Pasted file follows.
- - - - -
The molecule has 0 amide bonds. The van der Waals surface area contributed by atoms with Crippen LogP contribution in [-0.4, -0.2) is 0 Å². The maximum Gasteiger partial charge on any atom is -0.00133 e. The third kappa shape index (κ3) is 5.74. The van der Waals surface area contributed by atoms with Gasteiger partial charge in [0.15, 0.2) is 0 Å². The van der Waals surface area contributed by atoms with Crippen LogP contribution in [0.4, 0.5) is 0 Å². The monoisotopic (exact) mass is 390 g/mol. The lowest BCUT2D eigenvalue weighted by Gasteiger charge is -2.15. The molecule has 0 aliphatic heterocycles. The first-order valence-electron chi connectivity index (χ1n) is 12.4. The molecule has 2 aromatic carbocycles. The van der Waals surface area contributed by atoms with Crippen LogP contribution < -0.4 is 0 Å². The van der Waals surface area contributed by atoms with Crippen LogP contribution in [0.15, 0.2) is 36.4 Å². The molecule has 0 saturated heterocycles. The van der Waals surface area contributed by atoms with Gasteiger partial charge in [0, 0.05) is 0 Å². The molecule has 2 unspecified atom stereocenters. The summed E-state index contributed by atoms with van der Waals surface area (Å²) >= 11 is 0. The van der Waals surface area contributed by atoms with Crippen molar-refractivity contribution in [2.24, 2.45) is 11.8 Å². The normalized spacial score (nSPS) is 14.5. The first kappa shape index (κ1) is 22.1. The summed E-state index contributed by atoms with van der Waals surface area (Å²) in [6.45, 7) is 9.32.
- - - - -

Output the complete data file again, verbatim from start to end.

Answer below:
The molecule has 0 amide bonds. The van der Waals surface area contributed by atoms with Crippen LogP contribution in [-0.4, -0.2) is 0 Å². The maximum Gasteiger partial charge on any atom is -0.00133 e. The third kappa shape index (κ3) is 5.74. The van der Waals surface area contributed by atoms with Gasteiger partial charge in [0.15, 0.2) is 0 Å². The van der Waals surface area contributed by atoms with Crippen LogP contribution in [0.4, 0.5) is 0 Å². The monoisotopic (exact) mass is 390 g/mol. The lowest BCUT2D eigenvalue weighted by Gasteiger charge is -2.15. The molecule has 0 aliphatic heterocycles. The first-order valence-electron chi connectivity index (χ1n) is 12.4. The molecule has 2 aromatic carbocycles. The van der Waals surface area contributed by atoms with Crippen LogP contribution < -0.4 is 0 Å². The van der Waals surface area contributed by atoms with Crippen LogP contribution in [0.15, 0.2) is 36.4 Å². The molecule has 0 saturated heterocycles. The van der Waals surface area contributed by atoms with Gasteiger partial charge in [0, 0.05) is 0 Å². The molecule has 2 unspecified atom stereocenters. The summed E-state index contributed by atoms with van der Waals surface area (Å²) >= 11 is 0. The van der Waals surface area contributed by atoms with Crippen molar-refractivity contribution in [2.24, 2.45) is 11.8 Å². The normalized spacial score (nSPS) is 14.5. The first kappa shape index (κ1) is 22.1. The summed E-state index contributed by atoms with van der Waals surface area (Å²) in [6.45, 7) is 9.32.